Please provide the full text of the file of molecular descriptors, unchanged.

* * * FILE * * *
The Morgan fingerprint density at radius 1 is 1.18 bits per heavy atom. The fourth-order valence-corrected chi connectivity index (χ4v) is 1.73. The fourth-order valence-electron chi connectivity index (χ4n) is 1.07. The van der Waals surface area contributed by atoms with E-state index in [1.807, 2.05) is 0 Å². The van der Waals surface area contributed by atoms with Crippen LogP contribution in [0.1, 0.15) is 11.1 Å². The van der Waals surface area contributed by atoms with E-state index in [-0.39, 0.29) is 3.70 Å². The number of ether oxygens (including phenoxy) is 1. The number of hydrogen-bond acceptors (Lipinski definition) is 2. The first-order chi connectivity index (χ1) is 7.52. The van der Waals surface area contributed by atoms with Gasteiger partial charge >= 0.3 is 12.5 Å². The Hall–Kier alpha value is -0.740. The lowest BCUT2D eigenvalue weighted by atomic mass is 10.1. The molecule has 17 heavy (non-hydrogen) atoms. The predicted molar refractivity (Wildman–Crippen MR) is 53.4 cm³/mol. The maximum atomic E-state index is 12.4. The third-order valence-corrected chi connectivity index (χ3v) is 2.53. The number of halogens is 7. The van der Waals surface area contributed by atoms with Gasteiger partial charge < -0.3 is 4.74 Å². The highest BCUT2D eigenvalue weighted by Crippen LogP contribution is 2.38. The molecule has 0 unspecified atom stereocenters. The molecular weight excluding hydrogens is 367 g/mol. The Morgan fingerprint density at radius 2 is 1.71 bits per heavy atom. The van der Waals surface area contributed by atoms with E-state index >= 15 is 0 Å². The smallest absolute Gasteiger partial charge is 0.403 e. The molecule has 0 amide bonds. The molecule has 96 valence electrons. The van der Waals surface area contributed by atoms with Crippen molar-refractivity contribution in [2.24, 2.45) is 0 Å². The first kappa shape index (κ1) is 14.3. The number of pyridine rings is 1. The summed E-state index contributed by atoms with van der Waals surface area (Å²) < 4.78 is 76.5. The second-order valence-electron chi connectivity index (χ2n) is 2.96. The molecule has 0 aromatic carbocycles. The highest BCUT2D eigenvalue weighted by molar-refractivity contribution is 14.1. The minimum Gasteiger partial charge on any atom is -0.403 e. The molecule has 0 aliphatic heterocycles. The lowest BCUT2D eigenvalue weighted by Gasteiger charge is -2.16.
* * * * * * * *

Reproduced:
The Morgan fingerprint density at radius 1 is 1.18 bits per heavy atom. The fourth-order valence-corrected chi connectivity index (χ4v) is 1.73. The fourth-order valence-electron chi connectivity index (χ4n) is 1.07. The van der Waals surface area contributed by atoms with E-state index in [1.807, 2.05) is 0 Å². The van der Waals surface area contributed by atoms with Crippen LogP contribution in [0.1, 0.15) is 11.1 Å². The van der Waals surface area contributed by atoms with E-state index in [-0.39, 0.29) is 3.70 Å². The number of ether oxygens (including phenoxy) is 1. The number of hydrogen-bond acceptors (Lipinski definition) is 2. The first-order chi connectivity index (χ1) is 7.52. The van der Waals surface area contributed by atoms with Gasteiger partial charge >= 0.3 is 12.5 Å². The Hall–Kier alpha value is -0.740. The lowest BCUT2D eigenvalue weighted by atomic mass is 10.1. The molecule has 17 heavy (non-hydrogen) atoms. The predicted molar refractivity (Wildman–Crippen MR) is 53.4 cm³/mol. The maximum atomic E-state index is 12.4. The third-order valence-corrected chi connectivity index (χ3v) is 2.53. The number of halogens is 7. The van der Waals surface area contributed by atoms with Gasteiger partial charge < -0.3 is 4.74 Å². The highest BCUT2D eigenvalue weighted by Crippen LogP contribution is 2.38. The molecule has 0 unspecified atom stereocenters. The molecular weight excluding hydrogens is 367 g/mol. The Morgan fingerprint density at radius 2 is 1.71 bits per heavy atom. The van der Waals surface area contributed by atoms with E-state index >= 15 is 0 Å². The smallest absolute Gasteiger partial charge is 0.403 e. The molecule has 0 amide bonds. The molecule has 96 valence electrons. The van der Waals surface area contributed by atoms with Crippen molar-refractivity contribution in [2.24, 2.45) is 0 Å². The first kappa shape index (κ1) is 14.3. The number of pyridine rings is 1. The summed E-state index contributed by atoms with van der Waals surface area (Å²) < 4.78 is 76.5. The second-order valence-electron chi connectivity index (χ2n) is 2.96. The molecule has 0 aromatic carbocycles. The highest BCUT2D eigenvalue weighted by molar-refractivity contribution is 14.1. The minimum Gasteiger partial charge on any atom is -0.403 e. The molecule has 0 aliphatic heterocycles. The lowest BCUT2D eigenvalue weighted by Gasteiger charge is -2.16.